But our demands and our frustrations were lost on Kathi. We were all so "uptight," and she couldn't understand why. I think she chalked it up to old age and let it go in one ear and out the other.

   Friction increased and tension mounted during those teen years, caused partly, I'm afraid, by the constant comparison I made between her and Cindy. Cindy, always the balance, always the one able to adjust, accepting and performing her duties without question, was a mother's dream.

   "I forgot; honestly I did." And Kathi's huge dark eyes would be all innocence when I scolded her. "I know I was supposed to be home, but I just forgot." When I needed her, she had just run out the door. When I wanted to use the phone, she was on the upstairs extension. When I had a list of chores for her, she was sleeping. When I wanted her to run an errand, she would take the car and forget to come home for hours.

   Kathi had anxiously awaited her sixteenth birthday and the long-anticipated trip to the Department of Motor Vehicles for her driver's test. She had taken six months of driver's training, and now she was ready. And she passed the test with flying colors. As we left, she clutched the precious piece of paper in her hand.

   "Now keep it in your wallet," I warned her as we drove home. I knew her breezy manner with possessions.

   "I will — I will," she assured me, but I noticed that very shortly it was placed carelessly on the dashboard of the car. That's where it stayed, and later that week when Kathi went out driving with Sharon and a few others, a little piece of paper "just flew" out of the open window of the car, to the screams and shrieks of the girls. It took five girls, on hands and knees, scrambling around in an open field for an hour, to retrieve the crumpled license.

   And that was not the only time she lost it.

   "Do you know how many times I've signed for your license?" I scolded her one day, two years later, when she brought home a form to be signed. "This is the third time you've lost it."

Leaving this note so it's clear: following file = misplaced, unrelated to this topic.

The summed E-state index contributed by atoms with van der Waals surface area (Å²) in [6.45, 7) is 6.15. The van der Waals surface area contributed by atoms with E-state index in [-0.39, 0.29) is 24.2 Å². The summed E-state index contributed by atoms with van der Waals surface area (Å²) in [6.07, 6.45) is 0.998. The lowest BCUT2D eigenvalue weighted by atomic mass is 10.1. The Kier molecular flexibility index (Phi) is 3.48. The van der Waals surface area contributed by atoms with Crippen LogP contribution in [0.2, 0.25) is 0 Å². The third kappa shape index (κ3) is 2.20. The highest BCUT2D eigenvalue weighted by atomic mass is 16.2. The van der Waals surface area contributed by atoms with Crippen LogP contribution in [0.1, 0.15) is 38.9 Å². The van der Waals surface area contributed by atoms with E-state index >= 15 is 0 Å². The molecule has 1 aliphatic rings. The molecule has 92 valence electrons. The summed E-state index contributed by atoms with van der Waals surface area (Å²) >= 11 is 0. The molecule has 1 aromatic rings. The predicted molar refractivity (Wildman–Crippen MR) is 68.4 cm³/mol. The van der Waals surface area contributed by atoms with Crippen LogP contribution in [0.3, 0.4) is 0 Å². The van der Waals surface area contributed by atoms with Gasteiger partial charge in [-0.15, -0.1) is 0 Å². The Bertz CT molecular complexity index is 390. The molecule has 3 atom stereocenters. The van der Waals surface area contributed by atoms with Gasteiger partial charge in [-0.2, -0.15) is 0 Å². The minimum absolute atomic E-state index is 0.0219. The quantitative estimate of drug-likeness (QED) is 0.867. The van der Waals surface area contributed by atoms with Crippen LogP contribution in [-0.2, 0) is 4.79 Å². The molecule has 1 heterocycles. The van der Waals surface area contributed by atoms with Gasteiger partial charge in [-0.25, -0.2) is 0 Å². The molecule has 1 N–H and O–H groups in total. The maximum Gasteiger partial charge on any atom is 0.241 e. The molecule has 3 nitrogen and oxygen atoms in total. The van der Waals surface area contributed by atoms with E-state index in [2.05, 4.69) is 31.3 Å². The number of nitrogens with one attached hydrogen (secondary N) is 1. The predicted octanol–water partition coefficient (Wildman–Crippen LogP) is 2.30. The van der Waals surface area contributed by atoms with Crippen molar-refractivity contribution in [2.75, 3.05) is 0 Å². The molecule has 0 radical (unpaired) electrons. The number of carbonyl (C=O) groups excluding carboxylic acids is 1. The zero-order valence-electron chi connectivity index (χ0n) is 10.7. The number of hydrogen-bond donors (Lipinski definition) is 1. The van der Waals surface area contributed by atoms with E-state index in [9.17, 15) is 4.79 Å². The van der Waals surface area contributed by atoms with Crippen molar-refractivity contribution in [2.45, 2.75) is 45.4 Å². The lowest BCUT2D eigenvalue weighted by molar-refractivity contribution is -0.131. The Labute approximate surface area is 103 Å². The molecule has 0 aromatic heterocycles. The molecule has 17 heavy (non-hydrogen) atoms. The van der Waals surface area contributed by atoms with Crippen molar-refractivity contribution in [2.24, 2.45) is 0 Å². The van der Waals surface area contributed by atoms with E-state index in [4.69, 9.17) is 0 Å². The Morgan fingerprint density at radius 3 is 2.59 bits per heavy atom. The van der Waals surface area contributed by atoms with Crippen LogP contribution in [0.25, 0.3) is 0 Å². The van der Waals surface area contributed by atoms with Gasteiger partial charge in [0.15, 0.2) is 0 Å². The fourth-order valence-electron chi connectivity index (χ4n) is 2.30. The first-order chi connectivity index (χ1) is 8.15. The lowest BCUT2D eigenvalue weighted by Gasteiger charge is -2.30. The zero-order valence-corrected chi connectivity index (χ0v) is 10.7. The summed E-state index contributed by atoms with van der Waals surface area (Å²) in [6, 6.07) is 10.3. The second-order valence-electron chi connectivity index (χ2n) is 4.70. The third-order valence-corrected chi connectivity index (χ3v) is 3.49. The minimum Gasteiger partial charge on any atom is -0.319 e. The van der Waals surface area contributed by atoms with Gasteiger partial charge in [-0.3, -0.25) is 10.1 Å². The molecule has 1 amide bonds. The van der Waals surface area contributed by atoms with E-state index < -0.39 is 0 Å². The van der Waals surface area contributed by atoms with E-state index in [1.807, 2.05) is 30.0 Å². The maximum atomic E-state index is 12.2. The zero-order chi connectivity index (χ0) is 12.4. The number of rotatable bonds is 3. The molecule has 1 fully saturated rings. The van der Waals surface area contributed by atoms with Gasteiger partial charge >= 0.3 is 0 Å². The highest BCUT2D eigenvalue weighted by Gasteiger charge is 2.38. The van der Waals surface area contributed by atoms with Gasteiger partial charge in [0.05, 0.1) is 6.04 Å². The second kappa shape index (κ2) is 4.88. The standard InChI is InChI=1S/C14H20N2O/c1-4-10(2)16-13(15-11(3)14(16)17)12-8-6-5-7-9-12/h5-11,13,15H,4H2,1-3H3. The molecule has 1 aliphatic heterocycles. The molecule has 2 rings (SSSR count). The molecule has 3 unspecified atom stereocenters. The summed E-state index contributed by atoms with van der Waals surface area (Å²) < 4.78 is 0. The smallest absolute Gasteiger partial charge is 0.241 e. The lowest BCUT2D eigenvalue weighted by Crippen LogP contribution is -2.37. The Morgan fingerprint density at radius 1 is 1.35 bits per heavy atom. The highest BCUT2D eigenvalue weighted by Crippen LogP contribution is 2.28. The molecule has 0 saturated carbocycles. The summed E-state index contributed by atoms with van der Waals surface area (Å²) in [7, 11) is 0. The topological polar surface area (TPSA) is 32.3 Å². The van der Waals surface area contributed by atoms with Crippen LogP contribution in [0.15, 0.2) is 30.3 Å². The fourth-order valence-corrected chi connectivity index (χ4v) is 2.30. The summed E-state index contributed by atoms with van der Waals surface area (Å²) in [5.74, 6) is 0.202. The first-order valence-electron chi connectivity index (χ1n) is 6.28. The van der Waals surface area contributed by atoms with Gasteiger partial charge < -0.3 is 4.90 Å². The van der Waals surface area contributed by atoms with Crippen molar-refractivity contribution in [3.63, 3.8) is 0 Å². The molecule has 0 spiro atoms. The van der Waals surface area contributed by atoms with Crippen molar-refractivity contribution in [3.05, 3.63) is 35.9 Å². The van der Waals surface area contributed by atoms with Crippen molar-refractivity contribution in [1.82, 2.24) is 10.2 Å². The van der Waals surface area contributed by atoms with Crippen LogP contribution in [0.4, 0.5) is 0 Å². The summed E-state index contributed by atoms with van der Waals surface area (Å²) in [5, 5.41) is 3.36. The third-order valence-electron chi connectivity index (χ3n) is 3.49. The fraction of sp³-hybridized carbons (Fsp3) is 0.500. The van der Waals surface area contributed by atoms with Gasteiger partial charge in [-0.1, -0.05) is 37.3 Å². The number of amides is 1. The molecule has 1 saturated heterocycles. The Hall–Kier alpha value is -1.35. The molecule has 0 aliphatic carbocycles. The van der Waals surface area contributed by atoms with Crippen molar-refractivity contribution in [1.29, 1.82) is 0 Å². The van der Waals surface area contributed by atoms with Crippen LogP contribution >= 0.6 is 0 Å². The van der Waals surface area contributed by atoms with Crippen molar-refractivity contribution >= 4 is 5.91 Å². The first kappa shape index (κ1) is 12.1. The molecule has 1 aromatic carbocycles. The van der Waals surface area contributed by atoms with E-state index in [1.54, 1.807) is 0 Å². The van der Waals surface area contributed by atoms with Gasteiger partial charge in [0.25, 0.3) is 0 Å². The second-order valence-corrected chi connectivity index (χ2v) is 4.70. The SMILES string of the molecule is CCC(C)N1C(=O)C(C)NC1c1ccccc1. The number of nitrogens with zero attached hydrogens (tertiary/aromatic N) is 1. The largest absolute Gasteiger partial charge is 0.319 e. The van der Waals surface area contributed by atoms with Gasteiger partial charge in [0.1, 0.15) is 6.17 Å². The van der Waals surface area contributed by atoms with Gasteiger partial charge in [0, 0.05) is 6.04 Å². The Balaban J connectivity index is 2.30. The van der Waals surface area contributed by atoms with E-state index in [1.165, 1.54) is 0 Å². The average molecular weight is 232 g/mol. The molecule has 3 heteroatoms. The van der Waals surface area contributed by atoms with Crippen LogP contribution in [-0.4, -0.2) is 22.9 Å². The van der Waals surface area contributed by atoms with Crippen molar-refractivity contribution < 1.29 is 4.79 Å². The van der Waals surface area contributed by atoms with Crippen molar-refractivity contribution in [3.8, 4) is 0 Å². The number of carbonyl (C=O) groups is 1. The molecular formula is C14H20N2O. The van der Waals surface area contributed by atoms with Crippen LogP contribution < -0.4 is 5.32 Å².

"I know, mom," she said humbly. "This time, I'll keep it in my wallet."

   She did; however, the little green wallet was lost soon after that and was mailed back to us after she no longer needed it!

   Kathi simply didn't have time to keep things in order, for she was too busy with friends who were constantly calling or coming for her. After she had rushed out of the house, I would go to her room for a brief inspection tour. One look at her disorderly array of clothes, books, and cheerleading gear always left me furious. I couldn't believe that in spite of repeated warnings and scoldings she could leave things in such a mess.

   When she was home, there were phone calls constantly, some very late at night. Sometimes friends would come to see her when she should have been in bed. Like Jim, football star at Cleveland and Kathi's "buddy," who threw tiny stones at her bedroom window late at night to get her attention. When we questioned her about leaning out the window to hold midnight conversations, Kathi said, "But mom, it's Jim, and he wants to talk to me. He has to talk to someone."

   Jim was "special." Because he came from a broken home, he aroused all her understanding and sympathy.

   When the phone rang late at night, we asked, "Who is that calling so late?"

   "It's Glen. He's upset, mom, and wants to talk to somebody." Glen had just lost his sister in an automobile accident, and we found it difficult to forbid his late calls for Kathi's whispered words of comfort.

   And, of course, there were always the repeated calls from Felicia. A simmering anger was building up in me toward her because she always seemed to "be there" when I needed Kathi. Their friendship was deepening, and I was troubled by it.

   I was determined that Kathi would widen her circle of friends to exclude Felicia.